For ’87–90 models, there are no changes aside from adding H (1987), J (1988), L (1989), M (1990) to the year range. 1991 model year trucks are another story: the third character swaps to a 4 (multi-purpose vehicle), fourth digit becomes gross vehicle weight (G for 5001 lbs to 6000 lbs), 5th is “Line” body type (S for Grand Wagoneer), and sixth is “Series” body type (5 for Grand). The seventh character is yet another body style tag (8 for 4-door SUV), while the eighth is engine type (7 for the 5.9-liter V-8). After the check digit (in the ninth spot), there’s year (M for 1991) followed by plant (P for Toledo #2), and then the six-digit serial number.
Surprisingly, color choice—both inside and out—plays a large role in the value of a Grand Wagoneer on the modern market, and Jeep offered a fairly wide range of hues for its big SUV.
“The vast majority of our buyers are looking for a tan or sand-colored interior,” explains GK Kerr, describing the two lightest Jeep cabin choices. “They produced more of the dark burgundy interiors because that’s what our parents loved, but by and large they are harder to move.”
Exterior colors also show a definite trend.
“Blues, greens, and whites are the most sought-after shades,” Kerr says. “Burgundy, tan, and the brown families were big in the ’80s but not so much today, and they’re typically worth less on the secondary market as a result. You can do a full body color change to something like a Hunter Green or a Spinnaker Blue if you want, and if you spend the money to do it right, you’ll come out OK.”
There are two engine choices to be found in the Jeep Grand Wagoneer. From 1984–86, the standard power plant was a 4.2-liter straight six that produced just over 110 horsepower and 210 lb-ft of torque. An optional 5.9-liter V-8 (140 hp, 280 lb-ft of torque) was available throughout the entire run and became the only mill from 1987–91.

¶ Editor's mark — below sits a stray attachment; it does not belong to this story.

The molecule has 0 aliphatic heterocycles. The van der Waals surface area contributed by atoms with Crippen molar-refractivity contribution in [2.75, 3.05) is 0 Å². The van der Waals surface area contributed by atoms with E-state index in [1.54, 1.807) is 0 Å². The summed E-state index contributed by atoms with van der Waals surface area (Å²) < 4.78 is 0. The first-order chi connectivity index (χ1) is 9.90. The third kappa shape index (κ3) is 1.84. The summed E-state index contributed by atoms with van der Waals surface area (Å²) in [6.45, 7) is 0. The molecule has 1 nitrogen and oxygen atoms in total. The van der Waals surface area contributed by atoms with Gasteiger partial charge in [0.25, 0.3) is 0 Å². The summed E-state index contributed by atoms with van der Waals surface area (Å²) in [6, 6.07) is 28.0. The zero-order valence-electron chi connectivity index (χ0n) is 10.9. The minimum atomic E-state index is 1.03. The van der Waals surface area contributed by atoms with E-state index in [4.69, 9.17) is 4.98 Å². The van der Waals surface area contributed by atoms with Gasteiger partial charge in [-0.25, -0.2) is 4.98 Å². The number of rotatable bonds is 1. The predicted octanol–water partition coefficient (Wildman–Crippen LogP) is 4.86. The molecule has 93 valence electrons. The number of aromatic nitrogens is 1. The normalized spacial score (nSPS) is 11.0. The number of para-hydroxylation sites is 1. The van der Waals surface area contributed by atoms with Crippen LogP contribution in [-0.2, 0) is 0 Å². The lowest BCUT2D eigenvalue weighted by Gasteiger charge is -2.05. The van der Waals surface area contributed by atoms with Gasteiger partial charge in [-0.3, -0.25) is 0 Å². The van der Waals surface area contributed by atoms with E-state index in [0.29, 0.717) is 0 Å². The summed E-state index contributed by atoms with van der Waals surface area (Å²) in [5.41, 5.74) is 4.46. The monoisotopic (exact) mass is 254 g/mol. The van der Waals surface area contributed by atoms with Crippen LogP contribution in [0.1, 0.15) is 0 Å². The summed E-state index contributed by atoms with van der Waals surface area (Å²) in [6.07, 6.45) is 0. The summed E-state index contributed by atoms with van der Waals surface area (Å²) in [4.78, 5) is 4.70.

Each of these engines was matched with a three-speed 727 automatic transmission sourced from Chrysler, and paired with Selec-Trac four-wheel drive, which used either the NP228 (open center differential) or NP229 (viscous coupling) transfer cases, depending on the year. Dana 44 axles are found front and rear.
The Grand Wagoneer is known neither for being fleet of foot nor frugal at the fuel pump, and you can expect single-digit fuel mileage in city driving and perhaps a dozen mpg during highway cruising from the V-8. Six-cylinder engines are a little less thirsty but also that much slower than their already churlish eight-cylinder siblings.
“The engines are such simple designs,” Kerr says. “The transmission shifts very smoothly, and some trucks might need a few more feet to get the shift-on-the-fly four-wheel drive to engage. You can also expect low-range to grind, but transfer cases, transmissions, and differentials are all inexpensive to rebuild. If you found an otherwise-good truck with a bad transmission, it’s maximum $2000 to fix that issue.”
Mechanically, the Grand Wagoneer was a hodgepodge of different OEM systems scrounged from wherever AMC could find affordable parts. Common problems with the V-8 (which is your most likely Grand Wagoneer entry point) include oil leaks (particularly the rear main seal, which costs between $500 and $1000 to fix), ignition system woes (typically caused by the Motorcraft system), and low oil pressure. There’s also a fairly complex vacuum system snaking its way under the hood, a product of both the emissions control climate of the time and the decision to stick with a carburetor throughout the truck’s entire production run.
“That carburetor is the source of about 40 percent of any and all headaches you’ll have with these Jeeps,” Kerr says. “AMC and Chrysler were coal mines filled with dead canaries in the mid-’80s, and they had no money to replace it with a fuel injection system. Swapping in EFI will cost you about $2000 in parts and potentially as much as another $1000 in labor, but it’s especially important if you’re dealing with elevation changes or live in a particularly hot area.”
Save your nickels and dimes